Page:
Exhibitions: Design at Fairchild’s New Edition

Designer Satyendra Pakhalé's iconic Fish Chairs will dot the eight-acres arboretum at Fairchild Tropical Botanic Garden, as part of this year's Design at Fairchild exhibitionn, curated by New York gallerist Cristina Grajales. Photography by Benjamin Thacker/courtesy Fairchild Tropical Botanic Garden.

Designer Satyendra Pakhalé’s iconic Fish Chairs will dot the eight-acres arboretum at Fairchild Tropical Botanic Garden, as part of this year’s Design at Fairchild exhibitionn, curated by New York gallerist Cristina Grajales. Photography by Benjamin Thacker/courtesy Fairchild Tropical Botanic Garden.

“For this year’s exhibition, we decided to do something different—to go more whimsical and playful but at the same time refined,” Cristina Grajales says of the new exhibition at the Fairchild Tropical Botanic Garden. The new show opens December 6 to coincide with the host of art and design-related events this month as Art Basel Miami and Design Miami come to town, not to mention the opening of Fairchild’s own Adam R. Rose and Peter R. McQuillan Arts Center.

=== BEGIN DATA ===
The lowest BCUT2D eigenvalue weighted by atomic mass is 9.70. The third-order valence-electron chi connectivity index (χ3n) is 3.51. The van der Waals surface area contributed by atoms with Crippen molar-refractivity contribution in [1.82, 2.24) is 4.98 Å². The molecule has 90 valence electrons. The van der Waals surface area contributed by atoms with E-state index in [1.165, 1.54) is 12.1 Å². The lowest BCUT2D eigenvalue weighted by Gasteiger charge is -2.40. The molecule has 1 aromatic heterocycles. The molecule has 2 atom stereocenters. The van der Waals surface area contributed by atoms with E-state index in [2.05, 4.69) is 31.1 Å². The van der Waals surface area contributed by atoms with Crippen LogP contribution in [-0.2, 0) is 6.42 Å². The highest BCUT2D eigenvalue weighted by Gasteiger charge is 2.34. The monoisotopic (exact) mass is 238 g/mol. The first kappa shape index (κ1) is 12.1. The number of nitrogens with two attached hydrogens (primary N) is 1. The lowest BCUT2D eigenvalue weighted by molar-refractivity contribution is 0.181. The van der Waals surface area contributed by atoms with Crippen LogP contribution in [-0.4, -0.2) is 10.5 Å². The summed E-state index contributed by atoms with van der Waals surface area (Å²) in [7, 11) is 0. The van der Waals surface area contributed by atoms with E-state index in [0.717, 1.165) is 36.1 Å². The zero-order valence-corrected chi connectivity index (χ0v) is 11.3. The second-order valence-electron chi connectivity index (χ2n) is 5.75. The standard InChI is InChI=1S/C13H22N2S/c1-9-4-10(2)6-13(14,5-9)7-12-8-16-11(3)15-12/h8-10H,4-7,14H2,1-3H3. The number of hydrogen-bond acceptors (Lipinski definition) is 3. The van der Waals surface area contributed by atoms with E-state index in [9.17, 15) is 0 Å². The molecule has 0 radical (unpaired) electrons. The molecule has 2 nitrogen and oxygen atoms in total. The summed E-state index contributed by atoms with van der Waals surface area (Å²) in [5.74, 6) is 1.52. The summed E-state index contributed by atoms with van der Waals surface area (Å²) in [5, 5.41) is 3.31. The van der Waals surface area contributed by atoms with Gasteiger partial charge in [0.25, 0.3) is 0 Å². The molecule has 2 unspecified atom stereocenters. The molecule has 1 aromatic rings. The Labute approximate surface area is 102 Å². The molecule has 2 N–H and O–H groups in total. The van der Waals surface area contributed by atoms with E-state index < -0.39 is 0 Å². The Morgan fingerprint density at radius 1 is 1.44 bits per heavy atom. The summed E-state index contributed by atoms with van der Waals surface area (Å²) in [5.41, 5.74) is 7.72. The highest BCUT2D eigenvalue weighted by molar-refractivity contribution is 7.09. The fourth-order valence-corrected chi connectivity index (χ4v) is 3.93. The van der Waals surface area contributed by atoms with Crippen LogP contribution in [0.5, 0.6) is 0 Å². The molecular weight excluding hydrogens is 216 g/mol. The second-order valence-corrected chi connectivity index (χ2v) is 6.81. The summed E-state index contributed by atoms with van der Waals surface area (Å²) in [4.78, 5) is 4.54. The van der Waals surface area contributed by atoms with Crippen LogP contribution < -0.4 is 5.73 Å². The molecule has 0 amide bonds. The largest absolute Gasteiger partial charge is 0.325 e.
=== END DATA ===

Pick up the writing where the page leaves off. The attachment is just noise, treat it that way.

This time around, Grajales, who has curated the last two Design at Fairchild shows and has a legendary, eponymous gallery of her own in New York, decided on an installation featuring a limited edition collection of 99 of designer Satyendra Pakhalé’s iconic Fish Chairs in a shade dubbed viola—a vivid, intense pink. It’s a shade that stands out from the garden’s stunning eight acre arboretum.

Choosing Pakhalé’s work also meant Grajales could underscore the connections between the Indian designer, the research program of the institution and the culture of South Florida. “There’s a lot of crossover,” notes Grajales.

The show also connects to another one running at the same time, an Art at Fairchild event featuring the glass creations of Dale Chihuly. “We decided to do just one design of the chair and one color to complement the Chihuly,” Grajales explains.

“Every time I go to the gardens, they still take my breath away,” says Grajales. “It’s the most graceful, gracious place. The backdrop is incredible, so whatever you put in front, it’s just rich and enriched by the beauty of the garden. We want everybody to support and experience it and participate the beauty of the place.”

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